If anything, Kindly Bent to Free Us bridges Cynic back towards a slightly more mechanistic variety of winding, dingy metallic grooves that counterbalance the soothing Beatles-esque vocal harmonies; a clean and tidy style which can sustain the natural variety, experimentation and ambiance with which they play. I mean, there is still nobody who truly sounds like Cynic...they are a league unto themselves and will live or die by their willingness to either succeed or cede to what they've previously offered, and I found this the least impressive of their long players, with the caveat that it undeniably provides a few curious listens through. The drums and bass are superb, the guitars busily constructed if not entirely catchy, and this is probably a more technical and 'metal' direction than Traced in Air, though it shares the same proclivity to lapse into these somnolent passages of cleaner guitars that sound like 90s prog rock lite. A number of the songs like "Moon Heart Sun Head" sounded like Yes or Watchtower being filtered through later 90s era Queensryche or Jellyfish, and a cloying haze of 'hippie enlightenment' seems to hover over their composition, but it's still a case where you can never quite predict the blueprint of an individual track, only that the vocals will remain consistently melodic and not too catchy throughout the 42 minutes.
It sort of saddens me that each consecutive listen to this evokes an even further negative reaction, so it might just be best if I don't revisit it next week, or the one after that. I like a lot of the subtle processed effects and nuances which either lead into the tracks or supplement their depths, more than the riffs, vocal hooks and choruses themselves, and that's not really a good sign. I kept pining for a joygasmic song like the ill-titled "Elves Beam Out" or "Integral Birth" but they're just nowhere to be found, even though Kindly Bent is very clearly clogged with efforts to capitalize on similar motifs. In the end, I had to console myself that this was merely a 'good' Cynic record for a few spins, but very quickly forgotten about when I break out any of their earlier works I own. It's also unlikely to generate any of the divisive buzz that surrounded their reunion earlier this millennium, since there is no real surprise or advancement upon what they've already produced. A shoe in for the appreciation of prog metal nerds who care more about smooth sailing and the showcasing of musical talents, but the older material went beyond that into a realm of obsessive, explosive passion that seems to be replaced here with a little bit of studio gloss and familiarity. Good, but never 'good enough' for a creative outlet like this which inspires such high standards of divergent sonic exploration.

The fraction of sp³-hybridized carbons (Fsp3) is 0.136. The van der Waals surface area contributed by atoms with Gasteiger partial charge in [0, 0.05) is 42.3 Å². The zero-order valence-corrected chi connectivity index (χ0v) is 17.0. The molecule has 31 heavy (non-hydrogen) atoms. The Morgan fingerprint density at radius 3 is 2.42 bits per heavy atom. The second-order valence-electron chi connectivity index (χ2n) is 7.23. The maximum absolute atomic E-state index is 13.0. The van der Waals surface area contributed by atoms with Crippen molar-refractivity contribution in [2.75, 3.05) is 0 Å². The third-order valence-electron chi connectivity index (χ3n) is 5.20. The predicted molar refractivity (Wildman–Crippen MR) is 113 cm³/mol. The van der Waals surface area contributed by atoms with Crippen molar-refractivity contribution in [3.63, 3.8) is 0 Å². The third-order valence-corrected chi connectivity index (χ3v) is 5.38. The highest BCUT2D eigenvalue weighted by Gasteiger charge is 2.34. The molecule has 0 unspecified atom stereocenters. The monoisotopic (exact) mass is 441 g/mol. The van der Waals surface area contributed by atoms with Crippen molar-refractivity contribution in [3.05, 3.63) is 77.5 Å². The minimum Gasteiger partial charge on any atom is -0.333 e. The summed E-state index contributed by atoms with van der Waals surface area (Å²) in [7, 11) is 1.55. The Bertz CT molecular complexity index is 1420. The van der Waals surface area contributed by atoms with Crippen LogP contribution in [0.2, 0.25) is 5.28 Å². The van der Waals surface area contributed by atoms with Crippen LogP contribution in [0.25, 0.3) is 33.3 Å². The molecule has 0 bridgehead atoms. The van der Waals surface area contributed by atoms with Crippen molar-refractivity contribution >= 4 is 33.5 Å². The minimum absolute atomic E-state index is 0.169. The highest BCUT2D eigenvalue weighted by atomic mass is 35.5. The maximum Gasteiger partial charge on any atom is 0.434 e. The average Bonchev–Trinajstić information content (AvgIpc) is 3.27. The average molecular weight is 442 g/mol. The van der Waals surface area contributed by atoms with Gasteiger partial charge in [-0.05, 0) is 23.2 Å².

Verdict: Win [7/10] (absorbed into a fossil site)
Monday, February 24, 2014
This is for all intensive purposes a full-length record at around 64 minutes, with six songs all over nine minutes in length, but in this case it's a brilliant tactic which allows the listener to settle in to the current of each 'river' and ride it down- or upstream to its fellows. What keeps the three musical entities coherent is the heavy use of atmosphere and synthesizer orchestration throughout, so that there's a seamless feel to each of the tunes which are alternated in the track list (two apiece). Naturally, the Tempestuous Fall material is slower and more rooted in doom/death aesthetics than its peers; a mix of death gutturals and soaring clean vocals exhibit Dis' arching range over the medieval theatrics of the keys and percussion. Whereas The Crevices Below is still the stuff of subterranean majesty, despite being so expansive and busy with blast beats, driving chords and sweeping symphonic arrangements, you still get the impression you're at the foot of some underground castle, at the knees of some troglodyte liege who raves at you with a combination of slightly higher pitched gutturals and deeper bellowed vocals which ricochet off the stone and earthen borders of his domain. Midnight Odyssey then lives up to its more 'open' nature, beautiful and skyward and without restriction, ever his most varied creative outlet and the one which seems to have survived the purging of the others...
And thank the stars for that, since Firmament remains one of my favorite metal records of the last decade and its successor was not far beyond. Regardless, Dis Pater has seen fit that each of the three projects complements one another more than you might have suspected if you were just to compare the raw recordings each has put out in the past, to the extent that there is some degree of blending amongst them. In other words, while there are differences in style and architecture, he could have probably released this strictly under the banner of Midnight or Crevices and gotten away with it, especially the former since it's quite clear he's bent on evolving that sound over the course of distinct releases. But that's why Converge, Rivers of Hell works so bloody well, why it so effortlessly transports you from the shores of Hades to the euphoria of Elysium. Had the production been wildly jarring between projects, it would feel disjointed and distracting. As it stands, the split proves a fitting finale for The Crevices Below, and even Tempestuous Fall (the one outing of his that I wasn't initially impressed with). Catchy, dense, drifting, textured, absorbing overtures to classicism and tragedy, accessible and yet uncompromising. Perhaps the greatest living musical tribute to its subject matter, and a guaranteed refresher to anyone's appetite for whatever Midnight Odyssey comes up with next. I only regret I didn't cover it sooner.
Verdict: Epic Win [9/10] (in conveyance of the dead)